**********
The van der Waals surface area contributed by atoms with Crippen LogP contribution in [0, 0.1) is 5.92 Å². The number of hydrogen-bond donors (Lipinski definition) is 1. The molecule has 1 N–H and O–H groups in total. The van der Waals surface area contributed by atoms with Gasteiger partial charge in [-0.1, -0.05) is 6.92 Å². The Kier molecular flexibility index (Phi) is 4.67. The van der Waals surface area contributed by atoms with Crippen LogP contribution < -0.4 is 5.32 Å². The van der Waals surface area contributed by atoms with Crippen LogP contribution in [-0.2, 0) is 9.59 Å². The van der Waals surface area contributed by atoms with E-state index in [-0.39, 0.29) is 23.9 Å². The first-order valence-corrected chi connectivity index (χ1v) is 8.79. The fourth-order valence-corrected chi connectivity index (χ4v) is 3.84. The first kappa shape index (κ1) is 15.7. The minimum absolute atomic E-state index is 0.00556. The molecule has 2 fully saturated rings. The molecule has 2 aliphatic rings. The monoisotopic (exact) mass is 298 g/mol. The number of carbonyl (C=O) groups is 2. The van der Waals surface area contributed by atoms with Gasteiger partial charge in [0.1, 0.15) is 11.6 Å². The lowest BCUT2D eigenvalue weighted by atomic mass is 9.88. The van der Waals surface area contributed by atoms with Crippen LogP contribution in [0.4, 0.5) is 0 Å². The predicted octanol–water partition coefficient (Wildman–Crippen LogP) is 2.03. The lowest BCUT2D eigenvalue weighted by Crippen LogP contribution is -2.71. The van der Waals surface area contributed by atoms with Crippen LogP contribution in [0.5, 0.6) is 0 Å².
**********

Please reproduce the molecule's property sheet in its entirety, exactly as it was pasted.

The van der Waals surface area contributed by atoms with Crippen LogP contribution in [0, 0.1) is 5.92 Å². The number of hydrogen-bond donors (Lipinski definition) is 1. The molecule has 1 N–H and O–H groups in total. The van der Waals surface area contributed by atoms with Gasteiger partial charge in [-0.1, -0.05) is 6.92 Å². The Kier molecular flexibility index (Phi) is 4.67. The van der Waals surface area contributed by atoms with Crippen LogP contribution < -0.4 is 5.32 Å². The van der Waals surface area contributed by atoms with Crippen LogP contribution in [-0.2, 0) is 9.59 Å². The van der Waals surface area contributed by atoms with E-state index in [-0.39, 0.29) is 23.9 Å². The first-order valence-corrected chi connectivity index (χ1v) is 8.79. The fourth-order valence-corrected chi connectivity index (χ4v) is 3.84. The first kappa shape index (κ1) is 15.7. The minimum absolute atomic E-state index is 0.00556. The molecule has 2 fully saturated rings. The molecule has 2 aliphatic rings. The monoisotopic (exact) mass is 298 g/mol. The number of carbonyl (C=O) groups is 2. The van der Waals surface area contributed by atoms with Gasteiger partial charge in [0.1, 0.15) is 11.6 Å². The lowest BCUT2D eigenvalue weighted by atomic mass is 9.88. The van der Waals surface area contributed by atoms with Crippen LogP contribution in [0.4, 0.5) is 0 Å². The predicted octanol–water partition coefficient (Wildman–Crippen LogP) is 2.03. The lowest BCUT2D eigenvalue weighted by Crippen LogP contribution is -2.71. The van der Waals surface area contributed by atoms with Crippen LogP contribution in [0.5, 0.6) is 0 Å².